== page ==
3. In the regions where beans are grown, the government will offer a minimum price guarantee for farmers who plant corn in order to minimize the risk to the farmer. This policy for corn was instituted in 2008 and it can be seen in figure 5 that the minimum price guarantee has thus far been keeping up with the increased export prices for kidney beans. The minimum guaranteed price for corn at time for planting compared with the higher risk estimates for kidney beans will affect farmers’ planting decisions.


Figure 5 – 5 Year China Dry Bean Price Trends

Check back in April of 2014 for our planting intentions report!

Wheat, corn surge on fears Ukrainian unrest may cut exports –

Wheat, Corn Surge on Fears Ukraine Unrest May Cut Exports


A wheat field in Ukraine during last summer’s harvest. Wheat prices rose 2.9% and corn gained 2.1% Friday. Bloomberg News

Wheat prices rose 2.9%, the biggest gain in three weeks, amid concerns that unrest in Ukraine will slow grain exports from the country and that cold weather will hurt U.S. output.

Corn prices also climbed Friday, reaching a fresh five-month high.

Grain traders speculated that Ukraine’s shipments of wheat and corn could decline amid mounting tensions between the country and Russia, which could boost overseas demand for U.S. crops. So far, the unrest has yet to directly affect exports from Ukraine, which is expected by the U.S. Agriculture Department to be the fifth-biggest exporter of wheat and the third-largest shipper of corn in the current marketing year.

“This unrest could disrupt the ports and shipments, and if that would be the case, the U.S. could see a substantial amount of demand,” said

Ted Seifried,

chief market strategist at brokerage Zaner Group in Chicago. “At this point, the U.S. and [Ukraine] are the two most competitive countries as far as wheat and corn are concerned. It would be a really big deal” if Ukraine’s exports fell.

Wheat for March delivery at the Chicago Board of Trade rose 16.75 cents to $5.99 a bushel, notching the biggest percentage increase since Feb. 4.

Corn futures for March delivery rose 9.50 cents, or 2.1%, to $4.5750 a bushel in Chicago trading, the highest close for a front-month contract since September.

Wheat prices also gained Friday on speculation that freezing weather in the central U.S. will hurt winter-wheat crops that lack a protective blanket of snow. Temperatures in parts of the Midwest are expected by private forecaster Telvent DTN to be much below normal for this time of year through Wednesday.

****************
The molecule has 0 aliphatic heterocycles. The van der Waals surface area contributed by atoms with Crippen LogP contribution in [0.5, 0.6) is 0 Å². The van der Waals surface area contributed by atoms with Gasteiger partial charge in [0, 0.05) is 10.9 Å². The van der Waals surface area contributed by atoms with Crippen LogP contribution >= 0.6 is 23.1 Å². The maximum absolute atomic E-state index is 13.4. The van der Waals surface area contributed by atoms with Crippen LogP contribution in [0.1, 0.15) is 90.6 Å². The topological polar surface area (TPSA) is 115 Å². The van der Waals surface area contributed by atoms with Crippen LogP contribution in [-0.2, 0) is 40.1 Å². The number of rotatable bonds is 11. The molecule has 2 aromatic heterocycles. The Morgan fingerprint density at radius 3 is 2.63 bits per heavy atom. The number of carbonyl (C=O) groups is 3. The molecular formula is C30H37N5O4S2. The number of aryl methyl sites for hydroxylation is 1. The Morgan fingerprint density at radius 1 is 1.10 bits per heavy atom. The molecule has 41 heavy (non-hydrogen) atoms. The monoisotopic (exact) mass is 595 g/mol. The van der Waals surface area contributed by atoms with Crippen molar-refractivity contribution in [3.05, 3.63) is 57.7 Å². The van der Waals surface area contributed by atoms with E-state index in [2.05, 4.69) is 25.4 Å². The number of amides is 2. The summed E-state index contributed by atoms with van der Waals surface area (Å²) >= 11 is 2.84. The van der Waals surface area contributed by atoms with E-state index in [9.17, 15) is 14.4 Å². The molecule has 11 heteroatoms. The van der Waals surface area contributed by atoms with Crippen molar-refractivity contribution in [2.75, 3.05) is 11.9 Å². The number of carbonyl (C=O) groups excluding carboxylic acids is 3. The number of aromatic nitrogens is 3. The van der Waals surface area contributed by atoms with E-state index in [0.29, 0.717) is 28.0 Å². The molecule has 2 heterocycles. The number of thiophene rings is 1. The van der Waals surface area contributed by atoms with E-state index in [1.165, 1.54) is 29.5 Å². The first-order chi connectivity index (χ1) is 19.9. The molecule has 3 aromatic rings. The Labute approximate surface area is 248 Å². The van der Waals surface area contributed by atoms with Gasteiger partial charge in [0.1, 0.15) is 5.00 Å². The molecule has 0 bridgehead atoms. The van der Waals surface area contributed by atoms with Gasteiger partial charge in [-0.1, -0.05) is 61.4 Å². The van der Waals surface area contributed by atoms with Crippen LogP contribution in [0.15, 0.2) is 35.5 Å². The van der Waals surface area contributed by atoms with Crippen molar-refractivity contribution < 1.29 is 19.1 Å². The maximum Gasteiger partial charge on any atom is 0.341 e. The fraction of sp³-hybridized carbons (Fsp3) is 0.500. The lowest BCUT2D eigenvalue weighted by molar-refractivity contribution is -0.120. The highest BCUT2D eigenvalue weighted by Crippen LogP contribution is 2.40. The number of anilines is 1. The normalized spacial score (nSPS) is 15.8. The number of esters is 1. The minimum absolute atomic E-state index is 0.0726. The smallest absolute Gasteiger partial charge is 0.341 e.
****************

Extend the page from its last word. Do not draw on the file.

While snow is predicted to fall in the coming week, offering some protection for crops in major wheat-producing states such as Kansas, low temperatures the past two months have potentially damaged plants that were seeded in the fall and are set to start growing again in March and April.

Friday’s gain marked the first for wheat futures in four sessions. Prices had stumbled 6% since Feb. 19, weighed down by concerns about increased global production of the grain. Canada harvested a record crop last year, while Australian growers collected their third-biggest crop.

Soybean futures gained, following corn and wheat higher, as stockpiles before the harvest will still be at historically low levels amid rising demand for U.S. inventories. Soybean futures for March delivery added 20.75 cents, or 1.5%, to $14.1425 a bushel in Chicago.

Write to Tony C. Dreibus at tony.dreibus

Feds to Central Valley farmers: Expect no water this summer | Breaking News |

Feds to Central Valley farmers: Expect no water this summer

The federal Central Valley Project on Friday made an unprecedented irrigation forecast — zero water this summer for 3 million acres in the Central Valley at the heart of the state’s $44 billion farm industry.

Federal leaders blamed a record-setting drought for the potentially devastating cutback. San Joaquin Valley farm officials say the industry could lose hundreds of millions of dollars and jobless rates in some rural communities could soar above 50%.

Ron Jacobsma, general manager of Friant Water Authority, representing east Valley farm districts, said growers have been on the edge of their seats for months.

“These zero declarations had been widely anticipated, but they still come as a terrible shock,” he said.

The extreme dry winter has left the Sierra Nevada snowpack at 29% of average for late February. Major reservoirs in Northern California are less than half full. The U.S. Bureau of Reclamation, owner and operator of the CVP, has little water to offer.

“This low allocation is yet another indicator of the impacts the severe drought is having,” said bureau commissioner Michael L. Connor.

In Fresno County, the country’s biggest farm county with more than $6.5 billion annually in products, the announcement hits hard, said Ryan Jacobsen, executive director of the Fresno County Farm Bureau.

Mayor Robert Silva in Mendota on Fresno County’s west side said he feared many social problems will follow if people are under the stress of being out of work.